So you want the average taxpayer to pay for the 300 thousand dollar film degrees of others? How does that benefit society?
 

EviLore

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I want creative people in society to have opportunities to develop their talents, but creative people are often unbelievably bad with money, as we can see here.

The ivy league schools get billions in public funding and convey prestige to the US university system. Mostly they do take care of their students very well, even in the arts programs, so I think it's fair to call out Columbia for trending toward exploitative practices. When it's literally impossible for the vast majority of a program's graduates to ever pay back their loans, taxpayers will end up footing the bill for those loans and the alumni will be stuck with garnished wages and terrible credit for life when they default. Columbia is the only party coming out ahead.
 
Oct 26, 2018
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It has become the fastest-growing federal student loan program and charged interest rates as high as 7.9% in recent years.
I'll be honest. This part stuck out as wildly interesting. How the hell does this program have a 7.9% loan interest rate when interest rates are at record lows, and my university loan interest rates in the 90s were prime + 3-5% (I had a few students loans) so my interest rate at the time probably wasnt much different than his.

I thought all federal student loans to students are at the same rate at that moment of time (year). Guess not and student loan rates are done at the program/faculty level?.
 
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Fictive

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So 22k/9 ... a bit of 2K for housing? The room/boarding accounts for a great deal of financial overhead. The books aren't shit. Smh.
 

StormCell

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I couldn't be a university education counselor (the people who help you decide your major and help you enroll in classes) and in good conscience meet with these students and not warn them. I would be reminding them every quarter/semester of what lies ahead. I would be strongly encouraging them to have a backup plan or a second major that might help them pay off their debts. I would even be recommending trades as a potential fallback should they not make it in hollywood. lol

I would be a proud counselor turning out more skilled welders and crane operators who can act or film than anyone else!
 

Blond

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So you want the average taxpayer to pay for the 300 thousand dollar film degrees of others? How does that benefit society?
State colleges around my area have actually reduced tuitions a ton. I’m doing some classes to finish my IT Bachelor’s degree (I have an associate’s) for 60 bucks a class. You’re already funding the school anyway if you pay taxes.


WGU is a joke, many coworkers go there and don't learn a thing. They turn in their assignments and tests weeks or months later.

Go to a state school folks.

it’s not for everyone. It’s meant for people who want to go back but lead busy lives. I did it, got some credit and would’ve kept going but my city college is 60 dollars a class vs 350, it’s a boo brainier. My friend thrived there though and it was the boost he needed and is actually making 40k above me, to each his own though.
 

EviLore

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I'll be honest. This part stuck out as wildly interesting. How the hell does this program have a 7.9% loan interest rate when interest rates are at record lows, and my university loan interest rates in the 90s were prime + 3-5% (I had a few students loans) so my interest rate at the time probably wasnt much different than his.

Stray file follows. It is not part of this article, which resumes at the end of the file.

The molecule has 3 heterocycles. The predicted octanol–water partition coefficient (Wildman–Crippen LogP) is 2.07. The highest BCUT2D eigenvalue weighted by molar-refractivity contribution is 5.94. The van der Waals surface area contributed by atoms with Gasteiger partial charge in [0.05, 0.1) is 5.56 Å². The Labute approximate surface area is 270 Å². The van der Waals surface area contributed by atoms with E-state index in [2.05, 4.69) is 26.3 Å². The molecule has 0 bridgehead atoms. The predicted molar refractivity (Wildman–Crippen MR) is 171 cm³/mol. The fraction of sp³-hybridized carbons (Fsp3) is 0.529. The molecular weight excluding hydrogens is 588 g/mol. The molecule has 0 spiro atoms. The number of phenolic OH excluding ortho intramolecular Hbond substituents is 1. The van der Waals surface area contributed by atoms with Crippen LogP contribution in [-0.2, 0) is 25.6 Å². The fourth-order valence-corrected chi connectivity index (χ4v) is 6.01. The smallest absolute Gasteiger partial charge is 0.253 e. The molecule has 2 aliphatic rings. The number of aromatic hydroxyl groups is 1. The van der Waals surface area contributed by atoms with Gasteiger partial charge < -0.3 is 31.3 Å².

I thought all federal student loans to students are at the same rate at that moment of time (year). Guess not and student loan rates are done at the program/faculty level?.
Here's the current interest schedule:




The PLUS loans are a big part of the issue.

For the other federal student loans, there is a cap per year on how much you can borrow, regardless of your cost of attendance. This cap keeps tuition pegged there to an extent, ensuring that students can afford to attend schools after the combination of awards, grants, scholarships, loans, etc.

On the other hand, with PLUS grad school loans:




...as you can see, you can borrow up to whatever the cost of attendance is, without limits. I imagine they had in mind the pricy but lucrative professional degrees of the 2000s, but as a result of PLUS, now you can borrow $250k for a fine arts degree if the school decides to charge that much.
 

Punished Miku

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Here's the current interest schedule:




The PLUS loans are a big part of the issue.

For the other federal student loans, there is a cap per year on how much you can borrow, regardless of your cost of attendance. This cap keeps tuition pegged there to an extent, ensuring that students can afford to attend schools after the combination of awards, grants, scholarships, loans, etc.

On the other hand, with PLUS grad school loans:




...as you can see, you can borrow up to whatever the cost of attendance is, without limits. I imagine they had in mind the pricy but lucrative professional degrees of the 2000s, but as a result of PLUS, now you can borrow $250k for a fine arts degree.
Nevermind. Dont text and drive people,off by lots of zeros
 
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Quasicat

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For an 8 year period, teachers were required in Ohio to get a Master’s degree. Many people left the profession when this went into effect since it would need to be completely out of pocket and the cost didn’t justify it. I was just getting into the education field when this happened and went straight into the Master’s program. I was working at Dannon’s fruit department throughout my undergrad and graduate school to get me to my teaching career. With a Master’s degree, I made less money teaching for 14 years than I would have at a fruit factory. That sucks, but realistically, I knew that would happen and I’m much happier as a teacher.